3. ^ 1 Cor. 2:14, 12:3, Rom. 8:7, Martin Chemnitz, Examination of the Council of Trent: Vol. I. Trans. Fred Kramer, St. Louis: Concordia Publishing House, 1971, pp. 409-53, "Seventh Topic, Concerning Free Will: From the Decree of the Sixth Session of the Council of Trent".
  4. ^ Augsburg Confession, Article 18, Of Free Will.
  5. ^ Acts 13:48, Eph. 1:4–11, Epitome of the Formula of Concord, Article 11, Election, Mueller, J.T., Christian Dogmatics. St. Louis: Concordia Publishing House, 1934. pp. 585-9, section "The Doctrine of Eternal Election: 1. The Definition of the Term", and Engelder, T.E.W., Popular Symbolics. St. Louis: Concordia Publishing House, 1934. pp. 124-8, Part XXXI. "The Election of Grace", paragraph 176.
  6. ^ 2 Thess. 2:13, Mueller, J.T., Christian Dogmatics. St. Louis: Concordia Publishing House, 1934. pp. 589-593, section "The Doctrine of Eternal Election: 2. How Believers are to Consider Their Election, and Engelder, T.E.W., Popular Symbolics. St. Louis: Concordia Publishing House, 1934. pp. 127-8, Part XXXI. "The Election of Grace", paragraph 180.
  7. ^ Rom. 8:33, Engelder, T.E.W., Popular Symbolics. St. Louis: Concordia Publishing House, 1934. pp. 127-8, Part XXXI. "The Elblahhhection of Grace", paragraph 179.
  8. ^ 1 Tim. 2:4, 2 Pet. 3:9, Epitome of the Formula of Concord, Article 11, Election, and Engelder's Popular Symbolics, Part XXXI. The Election of Grace, pp. 124-8.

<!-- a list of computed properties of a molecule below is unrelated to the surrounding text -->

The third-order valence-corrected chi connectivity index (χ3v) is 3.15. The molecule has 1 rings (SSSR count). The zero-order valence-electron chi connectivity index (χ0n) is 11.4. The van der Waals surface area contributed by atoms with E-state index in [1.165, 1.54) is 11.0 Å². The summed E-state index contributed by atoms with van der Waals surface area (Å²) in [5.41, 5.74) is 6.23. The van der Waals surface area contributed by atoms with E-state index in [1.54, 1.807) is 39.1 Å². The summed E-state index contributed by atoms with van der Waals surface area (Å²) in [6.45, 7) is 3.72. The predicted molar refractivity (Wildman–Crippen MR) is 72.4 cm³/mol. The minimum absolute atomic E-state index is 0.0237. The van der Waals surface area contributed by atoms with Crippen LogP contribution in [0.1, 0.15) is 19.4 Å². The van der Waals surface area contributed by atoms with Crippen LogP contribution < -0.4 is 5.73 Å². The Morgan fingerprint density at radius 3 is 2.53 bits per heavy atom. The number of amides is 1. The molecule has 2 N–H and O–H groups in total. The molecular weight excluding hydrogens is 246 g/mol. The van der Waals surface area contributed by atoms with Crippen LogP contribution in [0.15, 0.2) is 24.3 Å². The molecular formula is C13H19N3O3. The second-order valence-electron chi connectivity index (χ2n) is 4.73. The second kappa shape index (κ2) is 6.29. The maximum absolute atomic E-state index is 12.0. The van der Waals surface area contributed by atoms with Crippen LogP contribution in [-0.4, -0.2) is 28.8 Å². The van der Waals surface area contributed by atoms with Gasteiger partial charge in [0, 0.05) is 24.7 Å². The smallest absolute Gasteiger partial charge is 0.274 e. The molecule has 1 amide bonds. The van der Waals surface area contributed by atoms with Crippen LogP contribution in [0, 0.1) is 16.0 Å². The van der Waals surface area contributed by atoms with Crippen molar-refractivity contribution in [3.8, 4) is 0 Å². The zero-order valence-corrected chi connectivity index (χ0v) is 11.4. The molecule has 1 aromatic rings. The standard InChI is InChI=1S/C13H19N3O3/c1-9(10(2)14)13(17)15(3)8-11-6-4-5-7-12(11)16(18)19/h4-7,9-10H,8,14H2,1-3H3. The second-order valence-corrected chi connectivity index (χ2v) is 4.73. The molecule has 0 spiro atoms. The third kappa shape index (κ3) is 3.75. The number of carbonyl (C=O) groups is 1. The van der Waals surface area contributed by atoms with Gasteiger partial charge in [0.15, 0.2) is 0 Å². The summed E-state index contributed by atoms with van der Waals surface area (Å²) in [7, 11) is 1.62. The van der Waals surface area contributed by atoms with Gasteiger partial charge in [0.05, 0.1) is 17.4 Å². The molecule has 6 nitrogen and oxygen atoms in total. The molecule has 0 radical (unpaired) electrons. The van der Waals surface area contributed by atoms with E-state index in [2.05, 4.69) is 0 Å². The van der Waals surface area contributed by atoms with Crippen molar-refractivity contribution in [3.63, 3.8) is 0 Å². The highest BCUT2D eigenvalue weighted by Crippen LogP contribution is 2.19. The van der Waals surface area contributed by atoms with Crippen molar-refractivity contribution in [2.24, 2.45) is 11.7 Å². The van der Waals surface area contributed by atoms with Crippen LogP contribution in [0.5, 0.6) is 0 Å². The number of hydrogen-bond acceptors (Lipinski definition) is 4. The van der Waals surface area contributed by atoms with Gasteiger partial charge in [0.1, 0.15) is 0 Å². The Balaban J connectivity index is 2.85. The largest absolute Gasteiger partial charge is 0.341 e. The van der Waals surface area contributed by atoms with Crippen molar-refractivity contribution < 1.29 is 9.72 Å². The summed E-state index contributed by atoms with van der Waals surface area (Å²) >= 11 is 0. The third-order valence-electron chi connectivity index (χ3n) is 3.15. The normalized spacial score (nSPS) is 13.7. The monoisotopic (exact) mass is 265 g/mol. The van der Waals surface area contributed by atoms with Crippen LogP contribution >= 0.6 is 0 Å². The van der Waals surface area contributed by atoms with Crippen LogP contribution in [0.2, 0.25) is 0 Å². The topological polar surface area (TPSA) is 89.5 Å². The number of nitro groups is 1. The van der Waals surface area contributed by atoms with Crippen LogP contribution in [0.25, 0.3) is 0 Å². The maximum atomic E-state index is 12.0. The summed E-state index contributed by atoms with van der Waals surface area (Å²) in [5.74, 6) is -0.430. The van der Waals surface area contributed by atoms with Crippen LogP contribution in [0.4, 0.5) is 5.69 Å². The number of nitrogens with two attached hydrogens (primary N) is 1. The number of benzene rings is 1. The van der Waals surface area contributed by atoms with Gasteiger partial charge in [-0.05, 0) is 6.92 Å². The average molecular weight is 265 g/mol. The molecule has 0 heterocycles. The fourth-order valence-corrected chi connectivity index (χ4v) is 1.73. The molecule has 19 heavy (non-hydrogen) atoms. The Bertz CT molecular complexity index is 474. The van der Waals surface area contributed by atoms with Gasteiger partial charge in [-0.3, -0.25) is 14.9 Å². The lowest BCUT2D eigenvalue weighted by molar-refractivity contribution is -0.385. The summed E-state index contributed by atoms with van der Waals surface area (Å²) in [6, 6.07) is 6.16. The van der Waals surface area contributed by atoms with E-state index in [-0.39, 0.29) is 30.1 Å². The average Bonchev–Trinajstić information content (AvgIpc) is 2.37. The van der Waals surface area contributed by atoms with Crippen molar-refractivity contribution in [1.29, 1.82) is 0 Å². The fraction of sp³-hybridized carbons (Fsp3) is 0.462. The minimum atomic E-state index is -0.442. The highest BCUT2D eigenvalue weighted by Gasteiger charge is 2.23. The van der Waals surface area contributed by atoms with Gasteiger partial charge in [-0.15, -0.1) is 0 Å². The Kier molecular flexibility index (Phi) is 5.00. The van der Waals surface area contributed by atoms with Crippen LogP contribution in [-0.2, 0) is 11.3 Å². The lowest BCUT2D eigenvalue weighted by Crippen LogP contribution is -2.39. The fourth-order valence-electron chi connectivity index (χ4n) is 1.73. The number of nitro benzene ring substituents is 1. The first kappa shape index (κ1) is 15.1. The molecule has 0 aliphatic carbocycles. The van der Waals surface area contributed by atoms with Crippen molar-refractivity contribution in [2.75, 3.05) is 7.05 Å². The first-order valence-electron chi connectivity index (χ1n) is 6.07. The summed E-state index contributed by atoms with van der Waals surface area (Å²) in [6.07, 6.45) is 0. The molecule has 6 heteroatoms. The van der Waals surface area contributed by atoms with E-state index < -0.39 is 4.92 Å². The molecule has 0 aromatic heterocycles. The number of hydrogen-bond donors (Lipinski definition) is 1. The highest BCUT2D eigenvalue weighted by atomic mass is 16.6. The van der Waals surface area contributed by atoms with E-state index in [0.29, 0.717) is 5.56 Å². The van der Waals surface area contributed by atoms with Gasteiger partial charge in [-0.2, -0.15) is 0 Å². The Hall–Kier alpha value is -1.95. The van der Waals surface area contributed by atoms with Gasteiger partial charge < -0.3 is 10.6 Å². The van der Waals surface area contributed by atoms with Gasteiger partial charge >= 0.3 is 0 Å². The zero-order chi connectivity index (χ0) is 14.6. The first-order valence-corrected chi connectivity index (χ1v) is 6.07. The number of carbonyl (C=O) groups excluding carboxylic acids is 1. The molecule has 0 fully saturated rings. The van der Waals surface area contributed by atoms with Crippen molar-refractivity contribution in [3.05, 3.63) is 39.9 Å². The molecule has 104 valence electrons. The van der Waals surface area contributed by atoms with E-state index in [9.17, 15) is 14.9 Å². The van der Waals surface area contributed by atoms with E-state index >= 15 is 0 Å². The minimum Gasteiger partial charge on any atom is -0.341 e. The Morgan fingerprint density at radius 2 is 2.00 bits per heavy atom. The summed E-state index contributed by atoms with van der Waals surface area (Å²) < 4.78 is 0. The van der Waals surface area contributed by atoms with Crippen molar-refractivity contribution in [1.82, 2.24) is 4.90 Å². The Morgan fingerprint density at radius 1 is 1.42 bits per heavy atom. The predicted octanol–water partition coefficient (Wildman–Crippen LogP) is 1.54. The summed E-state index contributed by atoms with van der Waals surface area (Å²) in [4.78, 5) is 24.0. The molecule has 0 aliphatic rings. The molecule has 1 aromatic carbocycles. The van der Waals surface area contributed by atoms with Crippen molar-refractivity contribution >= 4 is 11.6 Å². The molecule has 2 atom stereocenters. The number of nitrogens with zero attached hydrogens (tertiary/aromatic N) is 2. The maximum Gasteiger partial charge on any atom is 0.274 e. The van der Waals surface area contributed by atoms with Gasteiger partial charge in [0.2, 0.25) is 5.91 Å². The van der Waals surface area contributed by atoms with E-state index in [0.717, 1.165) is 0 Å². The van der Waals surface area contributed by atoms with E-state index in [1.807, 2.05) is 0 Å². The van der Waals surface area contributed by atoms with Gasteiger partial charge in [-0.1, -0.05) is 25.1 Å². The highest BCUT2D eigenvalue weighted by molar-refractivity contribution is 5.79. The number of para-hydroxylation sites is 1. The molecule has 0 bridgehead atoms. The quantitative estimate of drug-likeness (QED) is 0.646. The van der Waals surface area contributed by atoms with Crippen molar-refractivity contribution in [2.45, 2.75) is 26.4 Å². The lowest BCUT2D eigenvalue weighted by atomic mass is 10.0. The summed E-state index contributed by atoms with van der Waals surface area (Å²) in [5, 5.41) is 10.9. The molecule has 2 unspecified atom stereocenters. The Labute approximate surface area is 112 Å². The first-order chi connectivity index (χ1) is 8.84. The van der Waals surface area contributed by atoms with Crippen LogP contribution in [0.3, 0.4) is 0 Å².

9. ^ Hos. 13:9, Mueller, J.T., Christian Dogmatics. St. Louis: Concordia Publishing House, 1934. p. 637, section "The Doctrine of the Last Things (Eschatology), part 7. "Eternal Damnation", and Engelder, T.E.W., Popular Symbolics. St. Louis: Concordia Publishing House, 1934. pp. 135-6, Part XXXIX. "Eternal Death", paragraph 196.
  10. ^ Luke 23:42-43, 2 Cor. 5:8, Engelder, T.E.W., Popular Symbolics. St. Louis: Concordia Publishing House, 1934. pp. 130, Part XXXIV. "The State of the Soul in the Interval Between Death and the Resurrection", paragraph 185.
  11. ^ 1 Cor. 15:22–24, Francis Pieper, Christian Dogmatics, 505-515; Heinrich Schmid, The Doctrinal Theology of the Evangelical Lutheran Church, 624-632; John Mueller, Christian Dogmatics, 616-619
  12. ^ Compare the Westminster Confession of Faith, Chapter XVIII.
  13. ^ Table drawn from, though not copied, from Lange, Lyle W. God So Loved the Word: A Study of Christian Doctrine. Milwaukee: Northwestern Publishing House, 2006. p. 448.
  14. ^ The text of the Council of Trent translated by J. Waterworth, 1848.
  15. ^ Part 20 of 25 of the Justification by Faith debate with Protestant apologist James White (theologian).